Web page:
“And the staff of the sawmill were deportees, people like my mother, with children. There weren’t only little children like us. There were families with adolescents of 16 or 17. They were there waiting till they were called up. There were Gypsies and Lithuanians. One of the Lithuanians called Yuzik became my school mate. We were all in the same school, the primary school, where we were taught for the first four years, then we moved to Bolshaya Koda, where there was a school for the older pupils. We were boarders. We went there for the whole week, taking our own food, otherwise we wouldn’t have been fed. Some people rented rooms from the locals. That happened for my brothers. I was a full boarder.



Childhood, social relations and languages. Languages spoken together

Did you mother speak Ukrainian to you?

Yes, always, she always spoke to me in Ukrainian. I had never been to Ukraine but I learnt Ukrainian from my mother. It isn’t literary Ukrainian, but colloquial Ukrainian. I speak it very well. In 1964, when I first went to Ukraine, I could communicate very well with people. I remember one episode, there was a newspaper on the table and my uncle asked me to read something. I had never learnt Ukrainian but I managed to translate the article from Ukrainian to Russian. Perhaps by intuition, but with no problem. It’s true that I don’t speak literary Ukrainian, but colloquial Ukrainian.


Was it strange to be speaking Ukrainian at home and Russian at school?
Oui je l’ai ressenti quand je suis allé à l’école, mais il y avait très peu de familles russes “de souche” (chisto russkie), je ne me souviens que d’une seule, Yes, I felt it when I went to school, but there were very few “pure” Russian families (chisto russkie), I can only remember one, the foreman’s family, and all the others were exiles.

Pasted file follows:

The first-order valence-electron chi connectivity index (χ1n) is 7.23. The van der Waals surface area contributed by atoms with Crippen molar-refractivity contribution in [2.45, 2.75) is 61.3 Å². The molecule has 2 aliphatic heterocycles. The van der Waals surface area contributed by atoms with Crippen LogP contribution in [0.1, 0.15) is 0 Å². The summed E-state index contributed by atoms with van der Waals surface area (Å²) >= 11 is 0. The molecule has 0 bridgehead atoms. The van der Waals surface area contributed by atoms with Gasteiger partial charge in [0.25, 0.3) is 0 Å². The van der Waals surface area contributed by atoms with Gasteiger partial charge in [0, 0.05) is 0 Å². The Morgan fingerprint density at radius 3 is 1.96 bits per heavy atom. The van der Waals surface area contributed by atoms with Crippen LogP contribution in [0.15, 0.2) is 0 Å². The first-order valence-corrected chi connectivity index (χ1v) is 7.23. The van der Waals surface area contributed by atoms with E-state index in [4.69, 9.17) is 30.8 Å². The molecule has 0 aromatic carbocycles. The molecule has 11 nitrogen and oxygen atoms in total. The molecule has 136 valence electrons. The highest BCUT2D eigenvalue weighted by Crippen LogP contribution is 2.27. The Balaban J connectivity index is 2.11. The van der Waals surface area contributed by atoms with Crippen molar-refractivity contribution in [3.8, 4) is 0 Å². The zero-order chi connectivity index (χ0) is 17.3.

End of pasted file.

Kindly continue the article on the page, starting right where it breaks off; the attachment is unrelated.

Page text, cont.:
Childhood, social relations and languages. Relations between children and adults.

Who were your friends?

First of all, we were a very close family. I was very close to my brothers and my sister and I was friends with all our neighbours’ children. The others were Ukrainians and in the school yard I spoke a sort of mixed language. I learnt a lot of Lithuanian words. Since then I can remember how to say hello, “labadene [laba diena]”, that’s “hello” in Lithuanian. You know, children always manage to learn and communicate with signs and gestures, one word of Russian, one word of Lithuanian, one word of Ukrainian. We always got on well, there were never any conflicts.


Since you mention conflicts, some respondents have told us of persecutions suffered by the Lithuanians, for example, Lithuanian kids attacked by other villagers...


No, that’s not my experience at all, because all the people around us were exiles like us, there were hardly any locals.


And the adults?

The adults had perfectly ordinary contacts. There were Tatars, not just Ukrainians and Lithuanians. One was called Khakim, another Abrinit, but they were already grown up. We were all together and we would invite each other to each other’s houses for religious festivals. At Easter, in particular, we would hide eggs and look for them together. Among the adults, there were sometimes conflicts, there were two or three murders, but that was mainly because of alcohol. But between kids there were none.


Which festivals did you celebrate?

My mother was very religious, a true believer. She came from western Ukraine and the Orthodox faith was very important for her.”



One pair of shoes for two


“So when Lionia began work logging, and began to get some money and Ania began working but did not get any money, but since she was helping she lived off that.Then, when they did more work, Tolia finished 7th class and also started work, things got easier and we bought a cow.

I remember the shoes, to go to school we had one pair for two. Every other day I would go to school in that pair, and then my brother Sasha, in turn. We didn’t go barefoot to school. Every other day we would go, and the schoolteacher, of course, realised why. But we were good at school and missing one day in two had no effect on our results.”



Grigori Kovalchuk remembers the absence of grown men


Grigori Kovalchuk remembers fatherless families